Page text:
Intrigue in French smear scandal
Investigating magistrates Friday accused one of France’s most powerful men over the past decade, former Prime Minister Dominique de Villepin, of using intelligence operatives to try to smear President Nicolas Sarkozy when the two were aspiring presidential contenders.
After questioning De Villepin, the two judges formally named him a suspect in a case involving a fabricated list of political personalities said to have received kickbacks. De Villepin faces charges including complicity in slander and complicity in using false documents.
Investigators accuse the former premier of orchestrating a complex smear campaign in which private operatives attempted to link Sarkozy to a list of secret bank accounts they had allegedly fabricated. De Villepin then allegedly directed spy chiefs to conduct a secret investigation of the purported accounts.
In the French judicial system, being named a suspect amounts to the filing of preliminary charges.
De Villepin, 53, left the courthouse Friday morning and told reporters that he did nothing wrong during his tenure as foreign and interior minister, the posts he held when the offenses were allegedly committed.
“I repeat once again this morning that at no moment did I request an investigation of political personalities, that at no moment did I participate in a political maneuver,” he said. “I acted against international threats, I acted to confront threats to our economic interests. It’s strictly in that framework in which I acted. It was my duty as minister.”
Nevertheless, the accusations were a blow to De Villepin, who ended his term as prime minister in May after more than a decade as the top protege, advisor and would-be heir of former President Jacques Chirac. Tall, silver-haired and smooth-talking, De Villepin drew worldwide attention in 2003 when he gave an impassioned speech at the United Nations opposing U.S. military action in Iraq. After that moment in the spotlight, he did his best to position himself for a presidential run.
He and Chirac waged a bitter war in the ruling center-right party to prevent Sarkozy from becoming its candidate in this year’s presidential race. But Sarkozy, a veteran campaigner and skillful strategist, triumphed over De Villepin, who has never run for office and is resented by many in his own party as aloof and long-winded.
De Villepin reputedly has a taste for intrigue, according to published reports, and that may have landed him in trouble.
Le Parisien newspaper quoted an unidentified presidential advisor Friday as saying: “He wanted to play with fire; he got burned. He always had a passion for [Joseph] Fouche,” Napoleon’s feared chief of the secret police.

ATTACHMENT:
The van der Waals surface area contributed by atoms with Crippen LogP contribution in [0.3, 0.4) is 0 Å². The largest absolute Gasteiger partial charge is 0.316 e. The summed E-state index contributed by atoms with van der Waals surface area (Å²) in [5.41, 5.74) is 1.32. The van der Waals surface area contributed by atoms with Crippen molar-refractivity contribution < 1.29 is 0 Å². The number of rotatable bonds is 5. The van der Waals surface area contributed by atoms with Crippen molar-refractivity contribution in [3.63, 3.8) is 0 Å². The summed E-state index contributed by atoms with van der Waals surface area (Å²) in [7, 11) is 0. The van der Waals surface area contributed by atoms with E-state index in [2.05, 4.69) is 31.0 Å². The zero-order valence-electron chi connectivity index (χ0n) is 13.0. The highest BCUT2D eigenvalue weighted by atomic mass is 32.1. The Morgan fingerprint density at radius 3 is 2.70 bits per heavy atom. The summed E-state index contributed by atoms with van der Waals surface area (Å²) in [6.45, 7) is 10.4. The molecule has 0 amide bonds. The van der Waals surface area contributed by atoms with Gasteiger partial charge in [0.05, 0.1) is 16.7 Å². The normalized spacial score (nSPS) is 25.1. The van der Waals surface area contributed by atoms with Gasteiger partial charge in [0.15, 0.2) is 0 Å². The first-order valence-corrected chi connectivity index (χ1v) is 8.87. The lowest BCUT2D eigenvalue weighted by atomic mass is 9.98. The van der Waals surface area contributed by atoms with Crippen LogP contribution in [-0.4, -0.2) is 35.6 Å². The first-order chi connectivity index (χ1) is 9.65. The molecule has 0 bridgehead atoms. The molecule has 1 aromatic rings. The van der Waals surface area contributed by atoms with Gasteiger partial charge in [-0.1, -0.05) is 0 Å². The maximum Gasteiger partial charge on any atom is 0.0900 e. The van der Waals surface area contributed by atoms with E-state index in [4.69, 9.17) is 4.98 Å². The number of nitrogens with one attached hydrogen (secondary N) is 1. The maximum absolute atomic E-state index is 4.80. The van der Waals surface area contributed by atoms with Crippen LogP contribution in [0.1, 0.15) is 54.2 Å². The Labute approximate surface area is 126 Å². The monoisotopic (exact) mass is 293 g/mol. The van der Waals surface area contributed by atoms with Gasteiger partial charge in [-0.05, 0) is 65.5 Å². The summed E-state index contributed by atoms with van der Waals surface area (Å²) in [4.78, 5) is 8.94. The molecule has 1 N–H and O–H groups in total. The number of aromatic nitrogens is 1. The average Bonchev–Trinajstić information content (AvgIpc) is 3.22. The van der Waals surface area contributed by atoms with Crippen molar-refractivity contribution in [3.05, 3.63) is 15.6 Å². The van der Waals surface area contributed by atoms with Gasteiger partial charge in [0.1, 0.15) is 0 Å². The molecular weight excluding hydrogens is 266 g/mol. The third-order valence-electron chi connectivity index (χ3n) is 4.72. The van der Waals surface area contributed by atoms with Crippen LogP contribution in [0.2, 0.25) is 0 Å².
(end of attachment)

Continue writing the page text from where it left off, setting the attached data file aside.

The scandal is a typical French labyrinth of intrigue, originating in a previous scandal: alleged multimillion-dollar kickbacks generated by the sale of French frigates to Taiwan in 1991.
Investigators already have accused Jean Louis Gergorin, a business executive and close associate of De Villepin, and Imad Lahoud, a computer expert who worked for Gergorin, of involvement in the creation of a fake list of secret accounts in Clearstream, a Luxembourg bank, and of providing that list to investigators in the kickback case.
According to government officials, public statements by witnesses and press accounts, De Villepin summoned Gergorin to the Foreign Ministry in January 2004, told him Chirac wanted a secret investigation of politicians and top officials on the list, and enlisted him as a secret operative to transmit information to investigators.
De Villepin seemed especially focused on information that could damage Sarkozy, according to reports about the testimony of Gergorin and Gen. Philippe Rondot, a veteran spymaster.
Chirac and De Villepin allegedly used Rondot and other top intelligence officials to pursue the secret inquiry.
Sarkozy was traveling in Africa and did not comment Friday. But the spokesman of his Union for a Popular Movement party, Yves Jego, said it was an “absolute necessity” to get to the bottom “of an attempted plot against Nicolas Sarkozy.”
“The sooner we know, the sooner things will be clear, so those whose names have been cited can defend themselves,” Jego told reporters. “I remind you that being named as a suspect is not a sign of guilt, but the possibility to have access to the file and be able to justify and explain oneself.”